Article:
AEA Leadership: Time for Nominations
Thursday, April 23, 2020 2:00 PM ET
In an effort to encourage broad engagement in AEA leadership, your AEA staff and current leadership team are holding a Town Hall. We will be spotlighting the Nominations process and have representation from the Nominations Working Group to support the conversation. We are excited to launch into our 2020 nominations and elections processes and invite anyone who is interested to join us! This is the space to learn and ask questions. No previous leadership experience in AEA is necessary. Register here.
Thank you for your consideration.
Anne Vo, Chair
On behalf of the 2020 Nominations & Elections Working Group
Watch Free Evaluation 2019 Presidential Sessions
AEA made several of the videos from Eval 2019 free to members:
Message from AEA: Now more than ever, it is important to share lessons and guidance with one another as we navigate the current times together.
We are offering AEA members free access to the Presidential Strand sessions and Plenary sessions from Evaluation 2019. Share the recordings with your teams, students, or colleagues while many of us adjust to our new working environment.
You can view all Presidential Strand sessions and Plenary presentations from Evaluation 2019 – focused on the role of evaluators in shaping the future of the evaluation profession.
Evaluation 2019 Presidential Strand Sessions | AEA
The 2019 Presidential Strand presentations will feature in-depth education sessions that focus on this year’s theme: Paths to the Future...
NEWS - last updated February, 2020
Session Proposals for Evaluation 2020 in Portland, OR are now open!
Submit your proposal here: https://www.eval.org/p/cm/ld/fid=771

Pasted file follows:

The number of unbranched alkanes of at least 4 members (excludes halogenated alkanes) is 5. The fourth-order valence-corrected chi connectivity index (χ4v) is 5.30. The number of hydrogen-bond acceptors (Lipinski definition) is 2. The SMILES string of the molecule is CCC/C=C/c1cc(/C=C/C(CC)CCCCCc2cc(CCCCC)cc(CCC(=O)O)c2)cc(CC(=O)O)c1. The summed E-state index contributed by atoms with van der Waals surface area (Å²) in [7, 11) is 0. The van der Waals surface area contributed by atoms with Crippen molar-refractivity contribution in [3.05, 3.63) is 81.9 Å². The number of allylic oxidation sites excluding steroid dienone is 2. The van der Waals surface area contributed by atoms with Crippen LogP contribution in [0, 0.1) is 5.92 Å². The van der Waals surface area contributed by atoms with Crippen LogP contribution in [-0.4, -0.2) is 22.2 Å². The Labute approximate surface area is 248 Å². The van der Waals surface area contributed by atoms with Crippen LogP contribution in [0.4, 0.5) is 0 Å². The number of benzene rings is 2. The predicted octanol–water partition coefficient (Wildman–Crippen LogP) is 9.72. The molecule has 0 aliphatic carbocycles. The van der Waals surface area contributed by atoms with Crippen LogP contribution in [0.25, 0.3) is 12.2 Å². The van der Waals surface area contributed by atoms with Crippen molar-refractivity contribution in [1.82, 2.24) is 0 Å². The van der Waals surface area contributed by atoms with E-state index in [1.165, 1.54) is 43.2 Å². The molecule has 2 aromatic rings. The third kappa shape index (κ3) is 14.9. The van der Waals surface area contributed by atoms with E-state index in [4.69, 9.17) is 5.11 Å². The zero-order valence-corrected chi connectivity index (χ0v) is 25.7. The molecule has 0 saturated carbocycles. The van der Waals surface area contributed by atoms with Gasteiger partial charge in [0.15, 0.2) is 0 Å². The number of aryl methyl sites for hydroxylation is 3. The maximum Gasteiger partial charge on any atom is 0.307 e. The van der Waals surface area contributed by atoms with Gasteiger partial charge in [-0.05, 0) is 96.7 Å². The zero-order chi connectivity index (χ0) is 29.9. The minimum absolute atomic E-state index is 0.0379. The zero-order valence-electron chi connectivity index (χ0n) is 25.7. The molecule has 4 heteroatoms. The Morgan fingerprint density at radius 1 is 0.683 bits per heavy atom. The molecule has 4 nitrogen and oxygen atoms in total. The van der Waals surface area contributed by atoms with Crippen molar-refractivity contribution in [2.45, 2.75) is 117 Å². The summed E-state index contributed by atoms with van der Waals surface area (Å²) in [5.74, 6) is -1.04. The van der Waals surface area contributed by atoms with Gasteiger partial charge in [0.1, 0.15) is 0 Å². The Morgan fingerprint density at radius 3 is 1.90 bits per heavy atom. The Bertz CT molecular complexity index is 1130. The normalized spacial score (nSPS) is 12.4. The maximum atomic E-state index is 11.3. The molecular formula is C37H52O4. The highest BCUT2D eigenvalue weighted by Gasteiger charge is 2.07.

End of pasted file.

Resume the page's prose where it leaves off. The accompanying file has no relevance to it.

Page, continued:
The deadline for session proposals is 11:59 PM ET March 18, 2020.
Evaluation 2020 will be held from October 26 - October 31. The theme for this year's conference is How Will You Shine Your Light? In your proposal, consider how your session will illuminate new perspectives, practices, and methodological approaches for attendees.
PROFESSIONAL DEVELOPMENT OPPORTUNITY - last updated February 15, 2020
Extend your learning in benefit-cost analysis, regulatory impact analysis, and communicating research evidence at workshops scheduled with the Society for Benefit-Cost Analysis, 12th Annual Conference & Meeting March 18 in Washington, DC. Details here: https://benefitcostanalysis.org/2020-post-conference-professional-development-workshops
- Deregulatory Benefit-Cost Analysis Organized By Jennifer Baxter, Industrial Economics with Bethany Davis Knoll, New York University School of Law; Libby Ashley, U.S. Office of Management and Budget; Jerry Ellig, The George Washington University Regulatory Studies Center; Amber Jessup, U.S. Department of Health and Human Services
- Benefit-Cost Analysis for Beginners Organized by Glenn Blomquist, University of Kentucky with David Weimer, University of Wisconsin-Madison
- Introduction to Benefit-Cost Analysis for Regulatory Impact Analysis Organized by Charles Griffiths, U.S EPA, with Chris Dockins, U.S. Environmental Protection Agency; Aliya Sassi, U.S. Food and Drug Administration
- Addressing Uncertainty and Non-Quantified Effects in Benefit-Cost Analysis Organized By Jennifer Baxter, Industrial Economics, with Victoria Greenfield, RAND Corporation; Aylin Sertkaya, Eastern Research Group; David Weimer, University of Wisconsin-Madison
- A Voice Crying in the Wilderness? Techniques for Promoting the Use of Evidence and BCA Results to Policymakers Organized by Steve Lize, The Pew Charitable Trusts, with Gary VanLandingham, Florida State University, and John Kamensky, IBM Center for Business of Government
- Valuing Changes in Health and Longevity Organized by Lisa Robinson, Harvard T.H. Chan School of Public Health